Thursday, March 8, 2012

Out With The In-Laws

Mamakat's prompt:  5.) Describe what it was like meeting your in-laws for the first time?

Larry and I were about to move in together, and it was time for me to meet his parents.  I wanted to make a good impression, of course, and I imagine that they felt the same.  Larry's parents looked a lot older than my parents; his mother appeared particularly frail.  She did all the talking for herself and her husband, but both seemed pleasant and friendly.   We chatted as we buckled our seat belts and drove to the restaurant to eat.

In San Antonio, if you are not at a table in a restaurant before five on a Friday night, you plan on waiting in line.  We got a late start, so it was after five, and we were told that we would have about a thirty minute wait.  Larry and I were used to such waiting, but his mother felt that the line was too long; she would not be able to wait that long to eat.  We decided to try another restaurant just up the road, and we all piled into the car and fought the rush hour traffic for about twenty minutes to get there. 

We were told there would be at least a forty-five minute wait for a table.

"I guess we should have stayed at the other place," Larry's mother said. 

Under normal circumstances, Larry and I would have made sarcastic comments, but we were both on our best behavior. Since his mother was the one who could not wait too long to eat, the rest of us were willing to defer to her wishes.   Did she want to wait for a table at this restaurant, we queried, or did she want to go somewhere else? 

She didn't know what she wanted to do, she told us.  Every restaurant would have a line, she said.  She did not want to eat somewhere that would upset her stomach.  She normally brought crackers with her, she told me, but she had forgotten to replace them from the last time.  She had a delicate tummy, she said.  Larry's mother chattered for some time, like one of those bossy squirrels guarding their tree in the park.  We waited for her to decide, becoming more irritated as our blood sugar levels fell.  I felt myself on the brink of saying something sarcastic, and likely hurtful.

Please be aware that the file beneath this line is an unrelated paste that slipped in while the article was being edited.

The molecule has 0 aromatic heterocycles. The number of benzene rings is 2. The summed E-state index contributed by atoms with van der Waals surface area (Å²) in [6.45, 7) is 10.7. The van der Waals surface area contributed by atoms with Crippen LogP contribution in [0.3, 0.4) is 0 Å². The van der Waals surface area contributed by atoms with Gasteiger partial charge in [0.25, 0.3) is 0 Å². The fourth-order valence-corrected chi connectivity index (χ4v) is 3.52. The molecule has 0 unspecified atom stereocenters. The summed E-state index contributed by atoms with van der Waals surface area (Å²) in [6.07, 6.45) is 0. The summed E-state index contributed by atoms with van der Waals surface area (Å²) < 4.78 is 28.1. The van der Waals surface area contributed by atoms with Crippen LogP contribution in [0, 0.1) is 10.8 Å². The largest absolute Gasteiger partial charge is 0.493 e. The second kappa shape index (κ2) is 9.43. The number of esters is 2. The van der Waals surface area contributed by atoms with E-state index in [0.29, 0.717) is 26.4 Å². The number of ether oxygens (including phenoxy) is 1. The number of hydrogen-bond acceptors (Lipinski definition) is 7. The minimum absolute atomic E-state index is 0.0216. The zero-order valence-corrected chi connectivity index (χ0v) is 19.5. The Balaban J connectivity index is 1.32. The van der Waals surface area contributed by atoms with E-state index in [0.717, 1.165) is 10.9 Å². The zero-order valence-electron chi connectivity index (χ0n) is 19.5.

I finally pulled Larry aside and suggested strongly that we all go to a Mexican fast food place close by.  There would be no line, and we could eat instead of just talking about eating.  It was a win-win, as far as I was concerned.  Larry agreed with me, as did his father.  After a few moments agonizing about what a bad impression she was probably making, we were able to get into the car.  Five minutes later, we were at Taco Cabana, our food sitting in front of us, and we were digging in.  Except for Larry's mother, who was still trying to explain her 'tummy troubles' in detail. I was shocked when she brought up the 'C' word at the dinner table. 'C' as in 'colon'.  I wasn't really sure what my response to all this should be.   I took my cue from my future husband and future father-in-law and tried to ignore most of what she said.  I would have been too grossed out to eat, otherwise. 

I was feeling magnanimous as we went our separate ways for the evening.  I wasn't sure that I wanted to go out to eat with my future in-laws again, but I was still in love.   


  1. Isn't it lovely to be in love?

  2. Holy crap. Pun intended.

    You might be a saint for not blowing up at her.

  3. People really should try to filter their mouths more than usual when they're eating with others. But, really, in want context or setting do we ever want to hear, in detail, about someone's tummy issues?

  4. We can pick our spouses and our friends. We can't We're born into them or we inherit. Hmmmmm.

  5. Whoa! That's a REAL true love test!!! But some dramas turn out to be secret 'in-law' tests to see if you're up to the challenge.

    Sadly, sometimes they don't realise they're providing these tests...


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